Egyptian Ambassador discusses cyber security, gender equality in Middle East

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Ambassador Sameh Aboul-Enein is also an assistant professor at the American University in Cairo.

Strengthening regional security and improving education in the Middle East may solve many problems in the region, according to Egyptian Ambassador Sameh Aboul-Enein.

Aboul-Enein presented a lecture titled “Emerging Regional Challenges in the Middle East” Monday, Mar. 28 in the Howard Baker Center.  His lecture discussed the regional challenges currently faced by the Middle East and several long-term solutions for solving these challenges.

“We have witnessed an era of an Arab Spring in the Middle East and there have been several developments in the aftermath of that, some of them political, some of them economic, social, [and] security,” he stated.

Aboul-Enein identified seven challenges currently afflicting the Middle East, but the two he stressed the most were issues surrounding cyber security and gender equality.

“Cyber security is one of the most pressing challenges in the Middle East currently, and the political transition in the region has undoubtedly put a highlight on the role of cyber security,” he stated.  “Information technology [gives] wide access to average citizens.  Public opinion has played an increasingly dominant role.  A decade ago that was not the case.”

Despite this benefit, cyberspace presents multiple difficulties to the region.  People with malicious intent can operate from anywhere in the world, giving them a strong advantage over governments and regional organizations.  Also, many physical concepts are linked to cyberspace, such as control over electricity or building security.  Terrorists can access these things via the Internet.  Many governments lack the legal framework to build up cyber security on national and regional levels.

The Ambassador also discussed gender quality in the Middle East.  He stated that according to statistics, women in the Middle East are more socially and economically disadvantaged than women in other regions of the world.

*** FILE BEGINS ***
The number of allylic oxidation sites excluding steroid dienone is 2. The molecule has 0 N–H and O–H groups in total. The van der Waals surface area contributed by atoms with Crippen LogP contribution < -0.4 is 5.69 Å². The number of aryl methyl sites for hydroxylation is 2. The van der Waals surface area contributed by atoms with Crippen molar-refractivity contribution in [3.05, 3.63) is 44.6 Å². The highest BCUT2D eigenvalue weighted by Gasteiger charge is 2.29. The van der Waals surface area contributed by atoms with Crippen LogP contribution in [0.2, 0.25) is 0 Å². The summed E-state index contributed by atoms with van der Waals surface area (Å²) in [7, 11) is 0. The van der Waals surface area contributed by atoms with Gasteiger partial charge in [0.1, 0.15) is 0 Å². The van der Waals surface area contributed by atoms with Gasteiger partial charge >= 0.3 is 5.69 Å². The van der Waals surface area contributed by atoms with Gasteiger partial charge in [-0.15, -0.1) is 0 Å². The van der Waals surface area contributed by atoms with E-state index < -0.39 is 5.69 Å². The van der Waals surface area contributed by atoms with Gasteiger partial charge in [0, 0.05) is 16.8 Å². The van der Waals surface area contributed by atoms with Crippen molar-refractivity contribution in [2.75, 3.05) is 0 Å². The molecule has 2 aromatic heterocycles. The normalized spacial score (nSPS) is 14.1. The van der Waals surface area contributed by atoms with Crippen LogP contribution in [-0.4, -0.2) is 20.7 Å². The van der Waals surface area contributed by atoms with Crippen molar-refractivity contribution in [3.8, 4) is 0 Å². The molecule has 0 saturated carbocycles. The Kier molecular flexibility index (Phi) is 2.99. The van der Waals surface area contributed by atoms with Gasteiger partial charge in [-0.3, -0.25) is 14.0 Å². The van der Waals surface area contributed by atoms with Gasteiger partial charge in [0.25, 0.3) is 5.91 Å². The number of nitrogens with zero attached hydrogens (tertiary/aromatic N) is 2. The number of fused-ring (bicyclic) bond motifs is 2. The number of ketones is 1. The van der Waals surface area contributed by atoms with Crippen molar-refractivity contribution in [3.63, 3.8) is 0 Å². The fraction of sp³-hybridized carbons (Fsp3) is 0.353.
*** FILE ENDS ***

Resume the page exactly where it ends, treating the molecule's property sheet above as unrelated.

“There has been a major program with the United Nations…to improve empowerment capabilities by providing better education [and] by providing equality in job opportunities.”

Sarah Doktycz, a senior studying technical communications, appreciated the Ambassador’s position on women’s empowerment and gender equality in the Middle East, especially since gender equality is still an issue the United States is facing.

“I believe that we’re all part of an international community…[and] we can certainly work together.  And if we improve over [here], that can only help people improve in the Middle East and places like Northern Africa and Latin America.”

Aboul-Enein suggested several approaches as long-term solutions to these challenges.  One was to better equip regional think tanks to develop a stronger security framework.  Another was to better educate all parties involved in order to strengthen conflict management.

“In addressing conflicts, you need the proper conflict management, and that is what has been missing,” he commented.  “You need proper scenarios…and you need a lot of mediation roles.  That is the culture of engagement that needs to be developed very carefully and needs the encouragement of the international community.”

Aboul-Enein’s lecture was part of the Howard Baker Center’s Global Security Program.  The next lecture, titled “To the Moon, Alice,” will be given by U.S. Senator Harrison Schmitt on Apr. 4 at 4 p.m. in the Baker Center’s Toyota Auditorium.

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